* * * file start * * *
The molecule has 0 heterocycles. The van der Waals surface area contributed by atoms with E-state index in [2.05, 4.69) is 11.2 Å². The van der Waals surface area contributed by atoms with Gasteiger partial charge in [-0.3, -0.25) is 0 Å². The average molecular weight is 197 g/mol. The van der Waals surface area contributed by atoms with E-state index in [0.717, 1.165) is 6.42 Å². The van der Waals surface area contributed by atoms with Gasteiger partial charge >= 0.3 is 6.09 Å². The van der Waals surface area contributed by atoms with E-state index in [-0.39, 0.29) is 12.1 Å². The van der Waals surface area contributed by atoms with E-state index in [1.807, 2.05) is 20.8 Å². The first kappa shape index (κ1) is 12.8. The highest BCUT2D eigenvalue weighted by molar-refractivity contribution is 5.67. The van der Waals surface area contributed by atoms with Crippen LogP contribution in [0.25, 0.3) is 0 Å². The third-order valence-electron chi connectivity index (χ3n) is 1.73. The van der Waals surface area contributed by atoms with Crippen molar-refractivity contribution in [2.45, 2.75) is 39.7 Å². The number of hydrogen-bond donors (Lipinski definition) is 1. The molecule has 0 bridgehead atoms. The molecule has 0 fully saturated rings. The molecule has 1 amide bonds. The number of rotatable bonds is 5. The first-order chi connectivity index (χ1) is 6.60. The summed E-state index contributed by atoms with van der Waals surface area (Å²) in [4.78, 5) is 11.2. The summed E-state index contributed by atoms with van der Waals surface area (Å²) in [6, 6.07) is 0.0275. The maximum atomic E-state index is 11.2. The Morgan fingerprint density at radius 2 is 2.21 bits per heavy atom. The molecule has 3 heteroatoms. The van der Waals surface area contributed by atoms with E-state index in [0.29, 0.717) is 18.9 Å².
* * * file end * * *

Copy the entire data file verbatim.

The molecule has 0 heterocycles. The van der Waals surface area contributed by atoms with E-state index in [2.05, 4.69) is 11.2 Å². The van der Waals surface area contributed by atoms with Gasteiger partial charge in [-0.3, -0.25) is 0 Å². The average molecular weight is 197 g/mol. The van der Waals surface area contributed by atoms with E-state index in [0.717, 1.165) is 6.42 Å². The van der Waals surface area contributed by atoms with Gasteiger partial charge >= 0.3 is 6.09 Å². The van der Waals surface area contributed by atoms with E-state index in [-0.39, 0.29) is 12.1 Å². The van der Waals surface area contributed by atoms with E-state index in [1.807, 2.05) is 20.8 Å². The first kappa shape index (κ1) is 12.8. The highest BCUT2D eigenvalue weighted by molar-refractivity contribution is 5.67. The van der Waals surface area contributed by atoms with Crippen LogP contribution in [0.25, 0.3) is 0 Å². The third-order valence-electron chi connectivity index (χ3n) is 1.73. The van der Waals surface area contributed by atoms with Crippen molar-refractivity contribution in [2.45, 2.75) is 39.7 Å². The number of hydrogen-bond donors (Lipinski definition) is 1. The molecule has 0 bridgehead atoms. The molecule has 0 fully saturated rings. The molecule has 1 amide bonds. The number of rotatable bonds is 5. The first-order chi connectivity index (χ1) is 6.60. The summed E-state index contributed by atoms with van der Waals surface area (Å²) in [4.78, 5) is 11.2. The summed E-state index contributed by atoms with van der Waals surface area (Å²) in [6, 6.07) is 0.0275. The maximum atomic E-state index is 11.2. The Morgan fingerprint density at radius 2 is 2.21 bits per heavy atom. The molecule has 3 heteroatoms. The van der Waals surface area contributed by atoms with E-state index in [0.29, 0.717) is 18.9 Å².